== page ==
(I'm Not Your) Steppin' Stone

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"(I'm Not Your) Steppin' Stone"
Song by Paul Revere & The Raiders
from the album Midnight Ride
Songwriter(s)Tommy Boyce and Bobby Hart
Producer(s)Terry Melcher

"(I'm Not Your) Steppin' Stone" is a rock song written by Tommy Boyce and Bobby Hart. It was first recorded by Paul Revere & the Raiders and appeared on their album Midnight Ride, released in May 1966.

The song is simple musically, with a repeating verse chord progression of E major, G major, A major, and C major, and a repeating bridge in cut time of E major, G major, A major, and G major.

Monkees version[edit]

"(I'm Not Your) Steppin' Stone"
Single by The Monkees
from the album More of the Monkees
A-side"I'm a Believer"
Released12 November 1966
Recorded26 July 1966
Western Recorders Studio #1
Hollywood, CA
  • Tommy Boyce
  • Bobby Hart
The Monkees singles chronology
"Last Train to Clarksville"
"(I'm Not Your) Steppin' Stone"
"A Little Bit Me, a Little Bit You"

It is best known as a hit for The Monkees (US #20), released in November 1966, (making it the first Monkees B-side to chart).[2] Musicians featured on the Monkees recording are: Micky Dolenz (lead vocal); Tommy Boyce (backing vocal); Wayne Erwin and Gerry McGee (rhythm guitar); Louis Shelton (lead guitar); Bobby Hart (Vox Continental organ); Larry Taylor (bass); Billy Lewis (drums); and Henry Lewy (percussion).

The various Monkees' versions differ across the single, stereo album, and mono album versions. In the stereo version, the track's title is sung just before the second verse, whereas on the single and mono album versions, this segment is left instrumental. Additionally, the stereo version has an edit in the fade out. The mono album version does not have this edit and therefore has a longer coda. The single also does not have the edit, but it fades the song earlier than the mono album. All Monkees' hits compilations through the mid-1980s used the stereo version, and afterward typically used the single version.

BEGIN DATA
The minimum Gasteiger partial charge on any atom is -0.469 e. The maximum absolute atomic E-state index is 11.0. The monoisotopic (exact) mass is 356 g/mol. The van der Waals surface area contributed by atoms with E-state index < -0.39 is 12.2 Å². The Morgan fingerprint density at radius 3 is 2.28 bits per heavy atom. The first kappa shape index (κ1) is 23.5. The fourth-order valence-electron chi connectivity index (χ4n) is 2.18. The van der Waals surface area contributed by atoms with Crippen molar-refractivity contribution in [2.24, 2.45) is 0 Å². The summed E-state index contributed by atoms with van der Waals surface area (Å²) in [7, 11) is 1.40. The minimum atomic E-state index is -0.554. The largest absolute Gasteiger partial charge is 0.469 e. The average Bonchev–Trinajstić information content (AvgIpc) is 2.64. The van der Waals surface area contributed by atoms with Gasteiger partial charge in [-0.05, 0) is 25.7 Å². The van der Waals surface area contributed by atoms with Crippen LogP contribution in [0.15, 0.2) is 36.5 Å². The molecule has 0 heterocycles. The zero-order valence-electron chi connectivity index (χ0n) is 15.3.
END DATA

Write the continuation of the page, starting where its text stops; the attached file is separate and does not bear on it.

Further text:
Other versions[edit]

The song has been covered by many artists. Among the more notable is Modern Rocketry's version in 1983, which reached number 7 on the U.S. Hot Dance/Disco chart; and PJ & Duncan's version in 1996, which reached number 11 on the UK Singles Chart. Punk bands, The Sex Pistols, State of Alert and Minor Threat also have recorded versions of the song. [3]


  1. ^ a b Kim Cooper; David Smay (May 2001). Bubblegum Music is the Naked Truth: The Dark History of Prepubescent Pop, from the Banana Splits to Britney Spears. Feral House. p. 76. ISBN 9780922915699.
  2. ^ Whitburn, Joel, Top Pop Singles 1955–1996, ©1997 Record Research Inc. ISBN 0-89820-122-5
  3. ^ Warwick, Kutner, & Brown, The Complete Book Of The British Charts: Singles and Albums, Omnibus Press 2004, and Xit 86 (2013). ISBN 1-84449-058-0